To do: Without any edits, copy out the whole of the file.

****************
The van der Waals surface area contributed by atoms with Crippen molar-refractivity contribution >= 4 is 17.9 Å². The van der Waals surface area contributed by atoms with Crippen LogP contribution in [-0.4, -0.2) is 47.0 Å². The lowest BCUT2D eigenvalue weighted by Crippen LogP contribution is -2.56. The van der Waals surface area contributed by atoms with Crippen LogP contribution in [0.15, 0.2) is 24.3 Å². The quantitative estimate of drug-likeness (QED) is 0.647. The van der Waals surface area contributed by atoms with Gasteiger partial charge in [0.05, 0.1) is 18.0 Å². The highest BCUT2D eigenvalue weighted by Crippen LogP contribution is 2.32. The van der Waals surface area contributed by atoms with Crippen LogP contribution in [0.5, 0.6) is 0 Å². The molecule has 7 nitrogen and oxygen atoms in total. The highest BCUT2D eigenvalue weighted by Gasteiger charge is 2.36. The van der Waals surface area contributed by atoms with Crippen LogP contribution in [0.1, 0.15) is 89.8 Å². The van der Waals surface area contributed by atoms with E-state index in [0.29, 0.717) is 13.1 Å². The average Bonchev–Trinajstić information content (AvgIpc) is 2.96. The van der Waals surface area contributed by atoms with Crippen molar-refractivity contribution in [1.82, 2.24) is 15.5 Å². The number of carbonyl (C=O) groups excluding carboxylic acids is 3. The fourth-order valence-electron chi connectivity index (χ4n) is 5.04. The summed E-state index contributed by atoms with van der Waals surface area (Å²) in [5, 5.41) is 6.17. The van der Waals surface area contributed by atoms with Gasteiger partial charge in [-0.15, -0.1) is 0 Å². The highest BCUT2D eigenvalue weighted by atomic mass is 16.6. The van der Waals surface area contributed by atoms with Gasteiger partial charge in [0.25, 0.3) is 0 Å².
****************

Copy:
The van der Waals surface area contributed by atoms with Crippen molar-refractivity contribution >= 4 is 17.9 Å². The van der Waals surface area contributed by atoms with Crippen LogP contribution in [-0.4, -0.2) is 47.0 Å². The lowest BCUT2D eigenvalue weighted by Crippen LogP contribution is -2.56. The van der Waals surface area contributed by atoms with Crippen LogP contribution in [0.15, 0.2) is 24.3 Å². The quantitative estimate of drug-likeness (QED) is 0.647. The van der Waals surface area contributed by atoms with Gasteiger partial charge in [0.05, 0.1) is 18.0 Å². The highest BCUT2D eigenvalue weighted by Crippen LogP contribution is 2.32. The van der Waals surface area contributed by atoms with Crippen LogP contribution in [0.5, 0.6) is 0 Å². The molecule has 7 nitrogen and oxygen atoms in total. The highest BCUT2D eigenvalue weighted by Gasteiger charge is 2.36. The van der Waals surface area contributed by atoms with Crippen LogP contribution in [0.1, 0.15) is 89.8 Å². The van der Waals surface area contributed by atoms with E-state index in [0.29, 0.717) is 13.1 Å². The average Bonchev–Trinajstić information content (AvgIpc) is 2.96. The van der Waals surface area contributed by atoms with Crippen molar-refractivity contribution in [1.82, 2.24) is 15.5 Å². The number of carbonyl (C=O) groups excluding carboxylic acids is 3. The fourth-order valence-electron chi connectivity index (χ4n) is 5.04. The summed E-state index contributed by atoms with van der Waals surface area (Å²) in [5, 5.41) is 6.17. The van der Waals surface area contributed by atoms with Gasteiger partial charge in [-0.15, -0.1) is 0 Å². The highest BCUT2D eigenvalue weighted by atomic mass is 16.6. The van der Waals surface area contributed by atoms with Gasteiger partial charge in [0.25, 0.3) is 0 Å².